Presented x Mondial de la Bière [June 14-18, 2017 – Montréal]
Your current job:
I worked landscaping before, but now I am working in my brewery full time, 6-7 days of the week.
I pretty much play all roles at the brewery.
In which city are you located?
We are located in Almonte, Ontario, just outside of Ottawa, about 30 minutes west.
A word to define what kind of worker you are:
Tough question! I guess I would say enthusiastic.
I’m at my best when I’ve got a lot a deadline to meet.
What tools are essential to your life (app, software, etc..)
Outside of my brewhouse, it would be my laptop. All my brewing software and recipes and stored on it and I use my laptop for a myriad of different tasks every day.
What does your office space look like?
Right now we don’t have one in the brewery, so my office is at home. Let’s just say it’s a little less than tidy!
Just a simple desk with a lamp and space for my laptop.
How large is the brewery?
The brewing area itself is about 800 sq ft, and the brewing system itself is capable of producing ~350 liters per batch.
Our fermentation vessels and conditioning tanks have a 750+ liter capacity, so we brew two identical batches on any given brew day to fill our fermenters.
The reason you started brewing?
A couple trips to the UK with my wife was the catalyst.
On our trips, we visited many small pubs and each one always had a good selection of local ales that couldn’t be found elsewhere in Britain, let alone in Canada, so shortly after those trips, I started homebrewing in an attempt to copy those same beers I found in the UK. British Ales still remain my biggest passion when it comes to beer.
What was the inspiration behind your brewery?
Those same trips to the UK were a major source of inspiration behind our brewery.
We wanted to build the same sense of place and community in our brewery that we found in the small pubs across the Scottish, English, and Welsh countrysides.
That was the focus for our retail/serving area. For our beers, we focus on British style ales, again, inspired by our trips to the UK.
What are the biggest challenges for you as a brewer in Ontario?
The craft beer scene or growing so fast in Ontario right now I’d say the biggest challenge is getting tap spots at pubs and restaurants.
It helps that craft beer is becoming more and more mainstream and in demand, but there are so many breweries now in Ontario!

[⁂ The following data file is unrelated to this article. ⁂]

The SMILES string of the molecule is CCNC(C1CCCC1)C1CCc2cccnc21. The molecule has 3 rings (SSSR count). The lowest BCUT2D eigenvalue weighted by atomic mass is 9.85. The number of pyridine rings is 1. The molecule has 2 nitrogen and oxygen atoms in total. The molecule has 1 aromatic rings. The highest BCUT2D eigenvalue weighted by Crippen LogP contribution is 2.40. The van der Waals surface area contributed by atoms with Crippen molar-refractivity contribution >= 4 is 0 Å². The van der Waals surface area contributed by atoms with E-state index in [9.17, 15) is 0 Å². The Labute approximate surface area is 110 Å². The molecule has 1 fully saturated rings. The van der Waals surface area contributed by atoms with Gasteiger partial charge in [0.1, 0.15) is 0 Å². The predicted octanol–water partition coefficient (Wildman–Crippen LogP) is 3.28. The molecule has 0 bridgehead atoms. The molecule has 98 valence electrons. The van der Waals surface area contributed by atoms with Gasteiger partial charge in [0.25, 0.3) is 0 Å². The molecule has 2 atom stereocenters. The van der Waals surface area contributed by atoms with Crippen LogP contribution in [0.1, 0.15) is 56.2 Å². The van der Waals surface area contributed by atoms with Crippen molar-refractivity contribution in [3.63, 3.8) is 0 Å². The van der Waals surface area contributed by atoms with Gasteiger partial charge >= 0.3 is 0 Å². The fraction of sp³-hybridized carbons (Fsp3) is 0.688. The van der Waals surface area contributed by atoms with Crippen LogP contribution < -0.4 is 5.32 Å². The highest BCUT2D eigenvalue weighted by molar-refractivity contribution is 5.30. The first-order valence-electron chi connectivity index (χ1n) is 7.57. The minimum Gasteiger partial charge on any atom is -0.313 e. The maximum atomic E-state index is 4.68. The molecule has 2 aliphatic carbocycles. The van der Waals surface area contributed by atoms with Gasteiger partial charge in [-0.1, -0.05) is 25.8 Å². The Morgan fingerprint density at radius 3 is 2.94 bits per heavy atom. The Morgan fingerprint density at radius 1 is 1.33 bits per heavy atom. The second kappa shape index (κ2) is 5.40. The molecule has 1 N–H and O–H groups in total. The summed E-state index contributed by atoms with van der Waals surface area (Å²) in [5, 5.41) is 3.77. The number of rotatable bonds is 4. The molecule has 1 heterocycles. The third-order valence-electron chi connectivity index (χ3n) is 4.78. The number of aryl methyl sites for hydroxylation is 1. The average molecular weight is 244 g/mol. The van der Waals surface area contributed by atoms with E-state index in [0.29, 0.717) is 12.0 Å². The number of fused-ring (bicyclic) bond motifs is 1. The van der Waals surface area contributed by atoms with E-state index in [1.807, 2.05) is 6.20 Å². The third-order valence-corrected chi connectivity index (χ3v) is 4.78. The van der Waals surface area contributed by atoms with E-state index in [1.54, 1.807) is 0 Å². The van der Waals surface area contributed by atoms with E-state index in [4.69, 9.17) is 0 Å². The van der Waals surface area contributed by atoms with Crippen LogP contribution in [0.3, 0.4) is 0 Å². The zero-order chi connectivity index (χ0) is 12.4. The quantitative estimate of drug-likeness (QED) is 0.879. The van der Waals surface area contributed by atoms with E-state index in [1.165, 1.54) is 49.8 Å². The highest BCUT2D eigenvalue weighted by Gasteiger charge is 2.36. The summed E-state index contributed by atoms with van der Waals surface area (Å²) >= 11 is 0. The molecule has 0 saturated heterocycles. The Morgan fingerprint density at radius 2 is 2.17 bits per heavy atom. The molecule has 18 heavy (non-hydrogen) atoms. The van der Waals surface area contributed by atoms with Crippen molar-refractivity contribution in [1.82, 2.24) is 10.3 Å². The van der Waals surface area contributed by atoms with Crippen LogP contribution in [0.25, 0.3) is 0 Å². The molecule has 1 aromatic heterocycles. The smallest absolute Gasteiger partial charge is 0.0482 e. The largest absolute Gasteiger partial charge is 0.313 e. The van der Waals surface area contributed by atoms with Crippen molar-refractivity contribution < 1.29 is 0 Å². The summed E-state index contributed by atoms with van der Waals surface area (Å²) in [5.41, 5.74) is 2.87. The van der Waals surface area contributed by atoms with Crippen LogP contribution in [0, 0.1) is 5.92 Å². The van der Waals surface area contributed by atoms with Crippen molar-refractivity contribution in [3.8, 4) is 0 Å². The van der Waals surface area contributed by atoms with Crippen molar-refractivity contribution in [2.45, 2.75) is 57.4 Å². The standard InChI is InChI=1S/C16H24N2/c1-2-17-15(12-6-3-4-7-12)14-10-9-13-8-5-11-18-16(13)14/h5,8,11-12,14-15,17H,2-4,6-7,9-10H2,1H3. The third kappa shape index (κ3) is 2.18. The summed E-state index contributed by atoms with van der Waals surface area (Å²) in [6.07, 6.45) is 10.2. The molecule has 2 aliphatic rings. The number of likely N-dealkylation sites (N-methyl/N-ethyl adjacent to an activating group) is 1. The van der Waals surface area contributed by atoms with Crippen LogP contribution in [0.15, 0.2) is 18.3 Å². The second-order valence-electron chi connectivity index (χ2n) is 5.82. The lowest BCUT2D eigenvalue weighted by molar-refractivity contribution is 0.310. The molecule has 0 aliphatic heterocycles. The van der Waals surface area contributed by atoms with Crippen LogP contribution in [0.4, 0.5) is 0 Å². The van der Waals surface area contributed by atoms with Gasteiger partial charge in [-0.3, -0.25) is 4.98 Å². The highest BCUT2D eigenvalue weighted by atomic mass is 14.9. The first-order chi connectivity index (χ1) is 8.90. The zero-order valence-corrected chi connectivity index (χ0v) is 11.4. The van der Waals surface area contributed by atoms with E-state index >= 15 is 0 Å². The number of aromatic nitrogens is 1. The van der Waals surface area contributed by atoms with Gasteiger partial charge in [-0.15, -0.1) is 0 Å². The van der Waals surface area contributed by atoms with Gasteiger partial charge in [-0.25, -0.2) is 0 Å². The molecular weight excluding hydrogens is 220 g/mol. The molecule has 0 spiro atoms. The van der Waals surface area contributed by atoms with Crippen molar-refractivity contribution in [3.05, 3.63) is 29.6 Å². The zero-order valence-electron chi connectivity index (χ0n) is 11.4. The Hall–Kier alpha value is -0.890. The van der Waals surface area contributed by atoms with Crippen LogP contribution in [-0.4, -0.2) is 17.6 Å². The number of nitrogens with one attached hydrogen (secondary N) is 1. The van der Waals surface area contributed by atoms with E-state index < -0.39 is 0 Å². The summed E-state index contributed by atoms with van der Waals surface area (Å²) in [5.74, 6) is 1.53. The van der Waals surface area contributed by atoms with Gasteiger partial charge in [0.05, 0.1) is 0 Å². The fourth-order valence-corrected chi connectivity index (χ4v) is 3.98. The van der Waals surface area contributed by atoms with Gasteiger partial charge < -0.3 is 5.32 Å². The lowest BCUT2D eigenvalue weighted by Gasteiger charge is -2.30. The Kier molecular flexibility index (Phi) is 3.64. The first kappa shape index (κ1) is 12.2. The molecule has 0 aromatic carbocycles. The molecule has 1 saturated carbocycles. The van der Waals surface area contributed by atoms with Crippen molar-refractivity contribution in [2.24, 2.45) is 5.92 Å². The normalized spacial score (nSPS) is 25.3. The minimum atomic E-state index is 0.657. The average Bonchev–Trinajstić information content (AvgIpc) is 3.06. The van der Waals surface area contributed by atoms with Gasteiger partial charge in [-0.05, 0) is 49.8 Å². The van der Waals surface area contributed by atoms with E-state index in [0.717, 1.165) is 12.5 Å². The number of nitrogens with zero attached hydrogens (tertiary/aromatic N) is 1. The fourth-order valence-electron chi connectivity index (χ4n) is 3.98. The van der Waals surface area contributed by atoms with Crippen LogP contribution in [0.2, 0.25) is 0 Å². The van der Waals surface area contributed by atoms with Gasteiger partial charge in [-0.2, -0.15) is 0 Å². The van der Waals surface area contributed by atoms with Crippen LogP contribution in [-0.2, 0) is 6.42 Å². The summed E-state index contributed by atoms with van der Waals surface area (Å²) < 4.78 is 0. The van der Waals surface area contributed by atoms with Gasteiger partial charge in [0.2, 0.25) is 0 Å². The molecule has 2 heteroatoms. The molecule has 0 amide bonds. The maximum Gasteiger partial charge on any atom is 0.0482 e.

That’s still a very good thing, in my opinion, but it can make it challenging to get on tap at places.
What kind of music do you listen to when you are working?
When we’re brewing it’s usually 80s metal or punk rock.
When the retail space is open and customers are in, however, we usually tune into 90s alt rock or 80s new wave.
I love music. I pretty much have it playing most of my waking hours.
Do you have a way to organize your days to optimize your work?
I try to put everything that needs to be done in Google calendar a week ahead of time and try my best to adhere to that, but that has yet to happen!
Plans change all the time, but you still have to have a plan!
What tips would you give to improve productivity?
Automate your processes as much as possible. Every little bit helps.
What is the best advice anyone has given you?
“Relax, don’t worry, have a homebrew” – Charlie Papazian (the Godfather of homebrewing)
As far as “real” advice goes, I’ve been given so much valuable advice from other brewery owners, it’s hard to quantify which was the best, so I’ll stick with Charlie Papazian’s!
What is your routine start and end of the day?
Start the day with a coffee, end it with a beer (or two)
Joking aside, I don’t really have a routine (yet). Every day is different!
Aside from your computer and your phone, what gadget can you not you go without?
I’m pretty low-tech. My computer and phone are the only real gadgets I have, so does a bottle count as a gadget?
3 Ontario craft beers that we must try?
Tough call, there’s so many good ones!
Uncharted IPA – Stone City Ales
Long Dark Voyage to Uranus – Sawdust City
Octopus Wants to Fight – Great Lakes Brewery
What advice would you give to someone who wants to start a brewery?
First, plan for it to cost twice and much and take twice as long as you think.
Second, have a plan, stay passionate, believe in yourself, & brew your beer as often as you can.
Share your beer, enter it in competitions to get feedback and listen to it.
You can have the best business plan in the world, but your beer has got to be good and you have to be passionate about your beer.
Without passion, you’ve got nothing.